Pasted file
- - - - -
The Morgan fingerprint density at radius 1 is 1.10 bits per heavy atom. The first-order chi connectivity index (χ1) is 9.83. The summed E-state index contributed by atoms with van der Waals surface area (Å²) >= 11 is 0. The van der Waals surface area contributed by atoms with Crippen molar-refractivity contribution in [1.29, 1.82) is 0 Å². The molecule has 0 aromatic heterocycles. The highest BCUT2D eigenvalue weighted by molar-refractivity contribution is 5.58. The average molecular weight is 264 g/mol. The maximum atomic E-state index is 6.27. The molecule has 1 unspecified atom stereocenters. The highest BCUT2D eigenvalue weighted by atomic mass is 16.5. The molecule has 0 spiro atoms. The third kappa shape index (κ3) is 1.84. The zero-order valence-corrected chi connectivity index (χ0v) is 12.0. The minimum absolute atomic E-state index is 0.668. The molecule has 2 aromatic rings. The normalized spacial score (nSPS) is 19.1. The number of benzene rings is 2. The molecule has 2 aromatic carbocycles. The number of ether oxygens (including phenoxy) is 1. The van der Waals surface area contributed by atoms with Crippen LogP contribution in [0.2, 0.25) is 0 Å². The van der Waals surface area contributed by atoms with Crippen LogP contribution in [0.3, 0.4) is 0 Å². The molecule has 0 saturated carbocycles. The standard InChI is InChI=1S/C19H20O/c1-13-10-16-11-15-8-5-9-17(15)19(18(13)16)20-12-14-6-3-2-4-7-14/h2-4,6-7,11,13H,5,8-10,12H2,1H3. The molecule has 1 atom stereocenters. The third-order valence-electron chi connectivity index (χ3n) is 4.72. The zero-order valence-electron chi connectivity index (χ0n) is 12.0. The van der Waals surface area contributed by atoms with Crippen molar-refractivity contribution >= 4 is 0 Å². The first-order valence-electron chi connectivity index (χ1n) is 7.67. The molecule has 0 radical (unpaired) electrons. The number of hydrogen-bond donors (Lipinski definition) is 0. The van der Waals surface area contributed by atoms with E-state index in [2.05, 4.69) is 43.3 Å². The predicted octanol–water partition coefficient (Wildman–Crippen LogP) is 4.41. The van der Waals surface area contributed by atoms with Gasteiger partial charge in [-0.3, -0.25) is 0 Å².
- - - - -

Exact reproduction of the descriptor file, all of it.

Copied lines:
The Morgan fingerprint density at radius 1 is 1.10 bits per heavy atom. The first-order chi connectivity index (χ1) is 9.83. The summed E-state index contributed by atoms with van der Waals surface area (Å²) >= 11 is 0. The van der Waals surface area contributed by atoms with Crippen molar-refractivity contribution in [1.29, 1.82) is 0 Å². The molecule has 0 aromatic heterocycles. The highest BCUT2D eigenvalue weighted by molar-refractivity contribution is 5.58. The average molecular weight is 264 g/mol. The maximum atomic E-state index is 6.27. The molecule has 1 unspecified atom stereocenters. The highest BCUT2D eigenvalue weighted by atomic mass is 16.5. The molecule has 0 spiro atoms. The third kappa shape index (κ3) is 1.84. The zero-order valence-corrected chi connectivity index (χ0v) is 12.0. The minimum absolute atomic E-state index is 0.668. The molecule has 2 aromatic rings. The normalized spacial score (nSPS) is 19.1. The number of benzene rings is 2. The molecule has 2 aromatic carbocycles. The number of ether oxygens (including phenoxy) is 1. The van der Waals surface area contributed by atoms with Crippen LogP contribution in [0.2, 0.25) is 0 Å². The van der Waals surface area contributed by atoms with Crippen LogP contribution in [0.3, 0.4) is 0 Å². The molecule has 0 saturated carbocycles. The standard InChI is InChI=1S/C19H20O/c1-13-10-16-11-15-8-5-9-17(15)19(18(13)16)20-12-14-6-3-2-4-7-14/h2-4,6-7,11,13H,5,8-10,12H2,1H3. The molecule has 1 atom stereocenters. The third-order valence-electron chi connectivity index (χ3n) is 4.72. The zero-order valence-electron chi connectivity index (χ0n) is 12.0. The van der Waals surface area contributed by atoms with Crippen molar-refractivity contribution >= 4 is 0 Å². The first-order valence-electron chi connectivity index (χ1n) is 7.67. The molecule has 0 radical (unpaired) electrons. The number of hydrogen-bond donors (Lipinski definition) is 0. The van der Waals surface area contributed by atoms with E-state index in [2.05, 4.69) is 43.3 Å². The predicted octanol–water partition coefficient (Wildman–Crippen LogP) is 4.41. The van der Waals surface area contributed by atoms with Gasteiger partial charge in [-0.3, -0.25) is 0 Å².